It’s well known that the proprietary extensions employed by some vendors to increase the speed/range of their wireless Ethernet (IEEE 802.11) equipment can cause issues (and sometimes refuse to work with one another at all); however there is something else to consider when working with older wireless kit – the network will automatically slow down to match the slowest device. Added to the fact that wireless networks already share bandwidth (WiFi is not switched), even a fast network could well have dropped to the lowest common denominator and may be operating at 11Mbps (or slower) because of a single 802.11b adapter.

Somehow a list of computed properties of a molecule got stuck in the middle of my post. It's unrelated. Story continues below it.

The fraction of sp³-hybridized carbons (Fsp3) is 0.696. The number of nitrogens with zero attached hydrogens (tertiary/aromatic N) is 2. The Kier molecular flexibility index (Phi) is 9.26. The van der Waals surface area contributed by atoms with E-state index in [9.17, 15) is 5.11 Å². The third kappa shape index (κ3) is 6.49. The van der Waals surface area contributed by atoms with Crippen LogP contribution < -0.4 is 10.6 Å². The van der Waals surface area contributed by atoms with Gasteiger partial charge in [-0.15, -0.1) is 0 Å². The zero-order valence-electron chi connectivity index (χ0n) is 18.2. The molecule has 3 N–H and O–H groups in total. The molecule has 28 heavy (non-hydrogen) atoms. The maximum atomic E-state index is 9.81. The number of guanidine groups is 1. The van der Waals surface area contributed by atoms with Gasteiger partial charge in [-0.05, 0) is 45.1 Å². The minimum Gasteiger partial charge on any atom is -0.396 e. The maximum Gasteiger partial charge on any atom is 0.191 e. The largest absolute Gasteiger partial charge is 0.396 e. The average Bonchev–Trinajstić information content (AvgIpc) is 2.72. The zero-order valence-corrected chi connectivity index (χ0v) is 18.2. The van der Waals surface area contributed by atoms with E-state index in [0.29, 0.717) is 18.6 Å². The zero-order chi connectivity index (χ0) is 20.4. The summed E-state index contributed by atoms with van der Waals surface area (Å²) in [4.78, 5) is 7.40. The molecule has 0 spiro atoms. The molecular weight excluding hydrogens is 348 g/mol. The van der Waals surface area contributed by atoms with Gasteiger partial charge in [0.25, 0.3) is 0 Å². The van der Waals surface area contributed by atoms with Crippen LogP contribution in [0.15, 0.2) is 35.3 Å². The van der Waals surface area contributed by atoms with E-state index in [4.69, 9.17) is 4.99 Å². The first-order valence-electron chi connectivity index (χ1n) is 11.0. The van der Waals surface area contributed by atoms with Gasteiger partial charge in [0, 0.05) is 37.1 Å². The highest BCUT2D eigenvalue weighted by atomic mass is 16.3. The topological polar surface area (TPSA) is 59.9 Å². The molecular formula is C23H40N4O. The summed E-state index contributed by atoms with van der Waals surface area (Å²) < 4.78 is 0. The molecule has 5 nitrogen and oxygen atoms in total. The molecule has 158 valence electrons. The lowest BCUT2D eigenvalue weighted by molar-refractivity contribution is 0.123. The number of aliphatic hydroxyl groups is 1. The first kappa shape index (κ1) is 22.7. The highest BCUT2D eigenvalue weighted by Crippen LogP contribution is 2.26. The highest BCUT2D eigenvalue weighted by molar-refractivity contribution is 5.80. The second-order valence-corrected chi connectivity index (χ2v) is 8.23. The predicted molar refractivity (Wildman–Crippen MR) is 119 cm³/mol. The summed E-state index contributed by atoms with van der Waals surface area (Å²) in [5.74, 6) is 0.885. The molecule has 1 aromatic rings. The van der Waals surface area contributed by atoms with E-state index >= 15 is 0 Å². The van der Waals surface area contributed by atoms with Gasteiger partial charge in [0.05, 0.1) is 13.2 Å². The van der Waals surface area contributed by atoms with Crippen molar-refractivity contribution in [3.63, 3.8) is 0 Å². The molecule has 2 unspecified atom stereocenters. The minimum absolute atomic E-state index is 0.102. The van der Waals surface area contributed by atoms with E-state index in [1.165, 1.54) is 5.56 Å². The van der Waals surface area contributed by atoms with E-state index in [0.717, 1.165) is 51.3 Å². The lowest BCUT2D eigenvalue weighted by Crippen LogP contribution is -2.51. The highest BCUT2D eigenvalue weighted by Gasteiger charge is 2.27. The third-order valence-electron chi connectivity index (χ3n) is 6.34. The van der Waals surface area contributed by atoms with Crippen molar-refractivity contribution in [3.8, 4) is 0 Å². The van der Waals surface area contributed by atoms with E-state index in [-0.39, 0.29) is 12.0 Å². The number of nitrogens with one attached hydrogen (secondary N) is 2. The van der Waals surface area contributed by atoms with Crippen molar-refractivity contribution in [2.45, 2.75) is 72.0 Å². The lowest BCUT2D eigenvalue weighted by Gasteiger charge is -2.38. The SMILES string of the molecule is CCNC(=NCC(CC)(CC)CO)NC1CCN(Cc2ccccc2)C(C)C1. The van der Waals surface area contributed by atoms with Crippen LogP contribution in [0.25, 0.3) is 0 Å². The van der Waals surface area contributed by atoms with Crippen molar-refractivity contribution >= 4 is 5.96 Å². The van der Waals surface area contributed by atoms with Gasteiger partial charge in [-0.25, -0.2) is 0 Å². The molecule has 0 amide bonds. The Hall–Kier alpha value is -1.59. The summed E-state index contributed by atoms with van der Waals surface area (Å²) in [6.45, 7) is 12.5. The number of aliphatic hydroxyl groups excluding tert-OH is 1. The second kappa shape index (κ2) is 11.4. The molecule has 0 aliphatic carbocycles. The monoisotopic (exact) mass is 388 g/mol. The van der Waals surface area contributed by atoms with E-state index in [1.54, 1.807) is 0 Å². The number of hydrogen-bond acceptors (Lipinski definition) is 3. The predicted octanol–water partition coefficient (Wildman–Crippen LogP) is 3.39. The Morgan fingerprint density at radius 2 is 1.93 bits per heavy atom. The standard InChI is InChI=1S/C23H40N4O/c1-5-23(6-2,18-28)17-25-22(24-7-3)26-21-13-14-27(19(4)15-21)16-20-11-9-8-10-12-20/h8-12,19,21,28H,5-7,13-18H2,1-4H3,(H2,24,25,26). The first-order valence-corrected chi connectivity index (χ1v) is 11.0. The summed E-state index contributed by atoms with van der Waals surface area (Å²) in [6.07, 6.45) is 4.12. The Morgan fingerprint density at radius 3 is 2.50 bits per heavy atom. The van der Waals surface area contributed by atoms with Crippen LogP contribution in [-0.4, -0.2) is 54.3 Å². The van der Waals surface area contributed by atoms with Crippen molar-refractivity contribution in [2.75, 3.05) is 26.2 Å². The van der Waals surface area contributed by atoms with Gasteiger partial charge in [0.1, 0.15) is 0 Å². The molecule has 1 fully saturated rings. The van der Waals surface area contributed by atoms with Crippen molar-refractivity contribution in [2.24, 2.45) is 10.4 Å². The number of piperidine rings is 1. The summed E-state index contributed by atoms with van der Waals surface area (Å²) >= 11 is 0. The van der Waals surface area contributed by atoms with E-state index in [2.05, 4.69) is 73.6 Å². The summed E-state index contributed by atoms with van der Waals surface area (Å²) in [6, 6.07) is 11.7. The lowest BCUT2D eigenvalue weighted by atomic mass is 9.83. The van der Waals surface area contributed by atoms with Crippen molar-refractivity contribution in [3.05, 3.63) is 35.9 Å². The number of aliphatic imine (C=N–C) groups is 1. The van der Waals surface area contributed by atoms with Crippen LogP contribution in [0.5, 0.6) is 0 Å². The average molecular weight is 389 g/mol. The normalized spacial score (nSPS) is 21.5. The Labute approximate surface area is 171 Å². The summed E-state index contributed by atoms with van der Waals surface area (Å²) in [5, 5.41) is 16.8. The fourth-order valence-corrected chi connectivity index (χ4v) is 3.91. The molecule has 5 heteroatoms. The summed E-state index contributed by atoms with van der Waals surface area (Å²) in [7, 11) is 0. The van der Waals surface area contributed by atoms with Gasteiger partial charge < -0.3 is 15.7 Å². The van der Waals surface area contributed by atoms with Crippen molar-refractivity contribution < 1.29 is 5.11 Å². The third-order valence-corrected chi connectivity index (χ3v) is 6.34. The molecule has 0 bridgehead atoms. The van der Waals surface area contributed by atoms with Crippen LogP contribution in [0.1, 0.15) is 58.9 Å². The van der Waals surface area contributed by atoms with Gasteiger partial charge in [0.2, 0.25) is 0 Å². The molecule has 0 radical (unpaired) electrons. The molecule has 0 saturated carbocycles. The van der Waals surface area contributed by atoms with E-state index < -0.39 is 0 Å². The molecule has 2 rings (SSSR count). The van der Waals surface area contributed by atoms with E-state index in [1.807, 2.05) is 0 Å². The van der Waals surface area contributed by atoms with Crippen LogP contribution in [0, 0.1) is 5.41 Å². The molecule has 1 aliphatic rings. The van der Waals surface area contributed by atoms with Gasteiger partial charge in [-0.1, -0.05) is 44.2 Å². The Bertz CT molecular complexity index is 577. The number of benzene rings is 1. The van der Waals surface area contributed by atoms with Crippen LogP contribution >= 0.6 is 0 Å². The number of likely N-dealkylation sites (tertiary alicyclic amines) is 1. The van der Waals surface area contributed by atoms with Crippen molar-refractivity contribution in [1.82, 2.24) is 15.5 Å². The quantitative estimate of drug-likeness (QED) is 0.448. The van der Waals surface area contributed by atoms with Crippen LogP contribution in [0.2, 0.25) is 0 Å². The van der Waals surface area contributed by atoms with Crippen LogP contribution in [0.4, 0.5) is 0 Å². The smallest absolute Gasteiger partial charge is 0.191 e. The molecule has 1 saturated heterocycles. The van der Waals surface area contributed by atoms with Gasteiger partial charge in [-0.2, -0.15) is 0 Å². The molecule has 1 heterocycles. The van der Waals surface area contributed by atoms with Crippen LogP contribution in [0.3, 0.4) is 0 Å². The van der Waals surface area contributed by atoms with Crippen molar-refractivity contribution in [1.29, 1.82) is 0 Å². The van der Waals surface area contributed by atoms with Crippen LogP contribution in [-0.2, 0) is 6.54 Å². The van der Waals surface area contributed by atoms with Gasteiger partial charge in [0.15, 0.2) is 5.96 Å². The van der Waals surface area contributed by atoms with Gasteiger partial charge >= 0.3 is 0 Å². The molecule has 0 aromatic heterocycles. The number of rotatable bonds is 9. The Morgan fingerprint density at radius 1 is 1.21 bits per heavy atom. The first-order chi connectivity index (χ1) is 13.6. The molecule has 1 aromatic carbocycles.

When I upgraded my wireless network to 54Mbps 802.11g, I left my wife’s PC untouched because I didn’t want to inadvertently affect her business. When I finally upgraded her PC this evening I removed the legacy Compaq WL110 card and saw an instant improvement in file transfer speeds across the wireless link from our office to my server!
With high-speed 802.11n (draft) equipment coming onstream, it’s important to remember that upgrading the network is not enough and for the full benefits to be achieved will be necessary to upgrade every connected device too – including all those laptops with built-in wireless capabilities – potentially a very costly exercise.